Fall is a great time for hiking, and these walks in the woods are more fun when we bring our dogs to experience nature with us. But in some parts of the country, it’s the time of year when bears are out foraging for food, trying to fatten up before the long winter. Bears and dogs can be a volatile combination, and an encounter can quickly turn into a confrontation. Here are some tips to help you stay safe in these situations.
- If the bear has not seen you: Quietly and quickly leave the area, but never run—you’ll look like prey. A bear can run faster than 30 mph—it will easily outrun, outclimb, and outswim you.
- If the bear has seen you: Keep your dog close and calm if the bear stays 15 feet or more away, avoiding sudden movements. Respect the bear’s critical space, do not approach it, and try to turn and leave how you came. If you must continue, take a detour and give the bear plenty of space.
- If the bear’s behavior changes: You’re too close, so back away—give him all the room he wants. Speak: use a normal tone of voice and move your arms.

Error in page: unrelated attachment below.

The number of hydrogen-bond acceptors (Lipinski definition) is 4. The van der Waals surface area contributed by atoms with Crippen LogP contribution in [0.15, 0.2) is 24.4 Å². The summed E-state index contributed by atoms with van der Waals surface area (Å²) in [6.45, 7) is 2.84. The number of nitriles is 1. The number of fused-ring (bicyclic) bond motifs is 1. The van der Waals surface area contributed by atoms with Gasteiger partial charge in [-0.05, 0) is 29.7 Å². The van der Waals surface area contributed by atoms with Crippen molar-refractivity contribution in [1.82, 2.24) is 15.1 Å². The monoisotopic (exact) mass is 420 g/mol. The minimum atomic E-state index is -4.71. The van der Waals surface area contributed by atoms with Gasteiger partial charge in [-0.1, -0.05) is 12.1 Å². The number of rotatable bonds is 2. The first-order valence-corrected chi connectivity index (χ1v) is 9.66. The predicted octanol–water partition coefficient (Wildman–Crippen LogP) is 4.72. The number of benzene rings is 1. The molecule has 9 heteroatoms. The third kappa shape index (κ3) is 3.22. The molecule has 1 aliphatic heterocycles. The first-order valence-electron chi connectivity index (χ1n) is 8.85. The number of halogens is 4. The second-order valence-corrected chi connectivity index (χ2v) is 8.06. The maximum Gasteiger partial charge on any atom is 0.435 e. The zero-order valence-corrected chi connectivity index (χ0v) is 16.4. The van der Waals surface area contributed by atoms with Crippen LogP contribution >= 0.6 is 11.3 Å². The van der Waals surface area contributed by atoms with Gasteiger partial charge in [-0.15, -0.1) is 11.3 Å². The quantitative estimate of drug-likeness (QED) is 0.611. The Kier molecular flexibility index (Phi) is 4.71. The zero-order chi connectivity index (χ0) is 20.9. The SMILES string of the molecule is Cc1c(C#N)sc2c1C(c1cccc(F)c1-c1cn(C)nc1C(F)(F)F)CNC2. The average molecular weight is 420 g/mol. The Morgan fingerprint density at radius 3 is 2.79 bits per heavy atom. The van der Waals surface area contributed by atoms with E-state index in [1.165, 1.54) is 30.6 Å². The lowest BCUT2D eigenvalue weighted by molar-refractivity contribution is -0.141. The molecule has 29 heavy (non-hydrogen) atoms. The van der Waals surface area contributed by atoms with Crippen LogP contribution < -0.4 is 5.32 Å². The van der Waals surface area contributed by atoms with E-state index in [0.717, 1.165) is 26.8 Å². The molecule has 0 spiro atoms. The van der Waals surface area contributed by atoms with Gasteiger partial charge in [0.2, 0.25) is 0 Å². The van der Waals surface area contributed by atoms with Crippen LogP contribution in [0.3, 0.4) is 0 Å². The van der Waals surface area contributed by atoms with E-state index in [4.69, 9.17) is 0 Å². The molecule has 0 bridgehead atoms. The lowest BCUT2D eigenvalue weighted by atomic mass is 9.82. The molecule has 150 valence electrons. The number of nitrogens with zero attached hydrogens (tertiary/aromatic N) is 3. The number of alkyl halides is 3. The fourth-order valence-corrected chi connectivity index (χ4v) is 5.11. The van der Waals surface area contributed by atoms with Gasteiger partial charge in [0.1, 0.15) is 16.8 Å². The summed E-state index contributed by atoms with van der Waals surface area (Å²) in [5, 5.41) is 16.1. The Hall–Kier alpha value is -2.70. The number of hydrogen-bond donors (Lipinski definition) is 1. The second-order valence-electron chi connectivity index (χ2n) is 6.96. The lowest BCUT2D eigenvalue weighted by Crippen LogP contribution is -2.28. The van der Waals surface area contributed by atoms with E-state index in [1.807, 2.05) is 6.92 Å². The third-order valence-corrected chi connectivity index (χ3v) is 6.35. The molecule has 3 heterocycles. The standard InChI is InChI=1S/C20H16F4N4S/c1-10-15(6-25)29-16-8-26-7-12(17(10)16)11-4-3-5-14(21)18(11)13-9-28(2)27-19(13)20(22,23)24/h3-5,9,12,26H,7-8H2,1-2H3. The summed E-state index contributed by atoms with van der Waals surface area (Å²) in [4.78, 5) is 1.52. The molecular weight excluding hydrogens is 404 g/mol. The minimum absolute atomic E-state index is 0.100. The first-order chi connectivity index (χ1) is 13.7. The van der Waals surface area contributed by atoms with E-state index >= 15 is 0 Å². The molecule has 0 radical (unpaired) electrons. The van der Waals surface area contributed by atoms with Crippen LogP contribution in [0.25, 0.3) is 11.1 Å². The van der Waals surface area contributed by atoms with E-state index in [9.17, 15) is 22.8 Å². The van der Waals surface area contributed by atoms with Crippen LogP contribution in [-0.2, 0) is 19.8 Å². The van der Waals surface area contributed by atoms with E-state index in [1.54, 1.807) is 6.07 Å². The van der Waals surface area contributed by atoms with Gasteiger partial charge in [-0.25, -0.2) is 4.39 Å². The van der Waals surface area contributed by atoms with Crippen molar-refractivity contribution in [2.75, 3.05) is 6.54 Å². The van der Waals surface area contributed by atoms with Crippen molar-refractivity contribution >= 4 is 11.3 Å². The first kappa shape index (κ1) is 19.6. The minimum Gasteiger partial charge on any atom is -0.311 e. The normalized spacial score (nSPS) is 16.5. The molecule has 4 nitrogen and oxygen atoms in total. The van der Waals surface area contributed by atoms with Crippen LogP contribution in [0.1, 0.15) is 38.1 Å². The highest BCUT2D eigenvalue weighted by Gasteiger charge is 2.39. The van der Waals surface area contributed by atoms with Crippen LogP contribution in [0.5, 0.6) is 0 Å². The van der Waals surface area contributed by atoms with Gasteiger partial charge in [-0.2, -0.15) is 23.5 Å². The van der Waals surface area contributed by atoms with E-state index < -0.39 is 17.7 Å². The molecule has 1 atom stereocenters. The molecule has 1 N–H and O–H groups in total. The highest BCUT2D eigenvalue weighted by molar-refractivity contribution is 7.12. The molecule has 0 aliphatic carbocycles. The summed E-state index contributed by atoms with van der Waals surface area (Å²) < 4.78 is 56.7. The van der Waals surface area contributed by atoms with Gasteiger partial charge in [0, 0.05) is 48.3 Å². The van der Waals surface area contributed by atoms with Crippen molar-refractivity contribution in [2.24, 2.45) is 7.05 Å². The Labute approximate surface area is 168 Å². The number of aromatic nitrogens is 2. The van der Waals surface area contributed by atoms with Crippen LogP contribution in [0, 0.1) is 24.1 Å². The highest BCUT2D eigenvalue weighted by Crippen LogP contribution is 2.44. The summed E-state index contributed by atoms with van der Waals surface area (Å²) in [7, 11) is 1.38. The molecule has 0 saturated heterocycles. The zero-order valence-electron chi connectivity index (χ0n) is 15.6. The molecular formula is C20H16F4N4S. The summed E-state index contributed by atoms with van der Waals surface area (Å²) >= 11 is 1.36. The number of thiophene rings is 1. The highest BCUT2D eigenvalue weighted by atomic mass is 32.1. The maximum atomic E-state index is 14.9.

- If you have an encounter at close range: Stand upright and make yourself as large as possible. Don’t make direct eye contact—speak in a calm, assertive, and assuring tone as you attempt to slowly back up and get your dog and yourself out of danger.
- If the bear moves toward you: Wave your arms and make a lot of noise—most bears will back off quickly. Throw an object on the ground (your camera, for example), as the bear may investigate it long enough for you to escape. But never toss food towards a bear or attempt to feed it.
- Give the bear a way out: leave an escape route open for him.
- If the bear charges: If you know the bear has an escape route AND you are sure it’s a black bear, stand tall and look it directly in the eye: yell at the bear and tell it to leave—make sure your bear spray is at the ready. Never use this strategy with a grizzly bear; you will need to use your bear spray instead.
Learn more about what to do in a bear encounter with your dog.